Lest you believe these matters aren’t discussed among the goaltending fraternity, consider this: When SI.com recently called about the business of avoiding business, longtime NHL netminder Olie Kolzig was in Hershey, Pa., visiting minor-leaguers as the Capitals’ professional development coach. After practice that afternoon, he took goalies Dan Ellis and Justin Peters out to lunch. Inspired by an assistant who had fled practice particularly fast, the topic came up.
“They asked me if it ever happened to me,” Kolzig says. “I said I never, ever had to leave a game to go to the bathroom. And having said that, your next question will be, did you ever have to relieve yourself? No. There were times I was probably gritting my teeth, waiting for the final horn to go, but never had an incident like that.”
Naturally, it pays to prepare for that possibility.Ty Conklin, a veteran of six NHL teams who retired in 2013, always took advantage of the first television timeout to dash to the urinal, getting the first flush out of the way early. “He was just so superstitious,” former teammate and fellow goaltender Jimmy Howard says. “I don’t know if half the time he had to go or what. He’d just take off down the hallway and take a leak.”
Among the nine current and former NHL goaltenders who were interviewed for this piece of “journalism,” smoking-gun stories were uncommon. Few recalled specific times when the need to go interrupted their professional duties. Science supports their memory. During exercise, the kidneys receive less blood flow but absorb more fluids, reducing the production of urine. Minnesota's Devan Dubnyk, for instance, regularly goes between periods but always manages to wait. Consider this the renal form of holding out. “You go there and you forget about it,” Holtby says. “Just the way your body works.”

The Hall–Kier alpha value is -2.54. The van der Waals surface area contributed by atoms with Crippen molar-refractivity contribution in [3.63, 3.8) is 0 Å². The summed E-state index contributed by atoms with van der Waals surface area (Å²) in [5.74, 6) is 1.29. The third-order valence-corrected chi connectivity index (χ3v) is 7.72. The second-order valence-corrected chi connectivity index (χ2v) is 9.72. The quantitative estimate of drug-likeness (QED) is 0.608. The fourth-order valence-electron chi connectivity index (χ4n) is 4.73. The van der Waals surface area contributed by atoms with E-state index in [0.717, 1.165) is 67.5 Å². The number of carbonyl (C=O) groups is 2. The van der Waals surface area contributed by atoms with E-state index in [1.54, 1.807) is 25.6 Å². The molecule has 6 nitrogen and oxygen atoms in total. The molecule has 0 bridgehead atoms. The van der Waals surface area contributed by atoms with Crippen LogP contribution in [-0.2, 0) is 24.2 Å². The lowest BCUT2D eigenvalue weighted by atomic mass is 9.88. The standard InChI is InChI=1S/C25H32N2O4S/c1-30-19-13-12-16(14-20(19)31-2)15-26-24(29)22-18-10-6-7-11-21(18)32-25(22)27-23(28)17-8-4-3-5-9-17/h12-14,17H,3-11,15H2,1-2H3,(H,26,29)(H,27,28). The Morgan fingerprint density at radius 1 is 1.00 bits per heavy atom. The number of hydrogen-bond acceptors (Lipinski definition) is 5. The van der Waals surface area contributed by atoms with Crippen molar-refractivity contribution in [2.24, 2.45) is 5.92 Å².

In desperate times, though, the sheer volume of a goalie’s equipment poses an intimidating final hurdle. New, stiffer pants are difficult to scrunch beneath the bowl. Fiddling with the suspenders or getting stuck in the jersey wastes precious time. “You’ve got a bigger cup than the players do, so that’s a little awkward or bulky, unless you’re a really well endowed person, you’ve got to fight getting over your cup, your pants,”
Kolzig says. For this reason, he adds, spillage happens.
"It’s a little easier for the forwards, because pants just drop down to your ankles and you go," says Ottawa goalkeeper Craig Anderson. "For goalies, you’ve got the pads on, the chest protector, everything’s tied in together. You lace everything together so you can have a good seal so you don’t have any other holes. To go to the bathroom, you’ve got to really push down on the pants as far as you can."
This all ties into the hot button rules issue of today: the discussion of goalie equipment size. In Nashville at the All-Star Game, Holtby, Dubnyk, Bishop and Cory Schneider all viewed prototypes of slimmed-down gear and offered feedback. The hope on both the NHL’s and the players’ side is to rewrite the rule book standards and clarify regulations. Maybe, tangentially, they will eliminate some bulk in the bathroom too. Whatever emerges, though, will likely not include what retired goaltender Marty Turco’s teammates assumed he had all along: “A trap door like a lumberjack.”
And since Don Cherry once called him the NHL’s smartest goaltender, it’s only fitting that Turco would lend his expertise to the last word in this sophisticated discussion.
“I really enjoy when even non-goalies put on goalie gear just to appreciate how hard it is to move, how tiring it is to go up and down with that crap on,” Turco says. “I think inevitably, one or two of them always says, ‘Uhhh, what happens if you’ve got to take a s---?” And you’re like, ‘Yeah, don’t s---.’ That’s why we’re smarter than the rest of you guys, because we think about this stuff all the time.”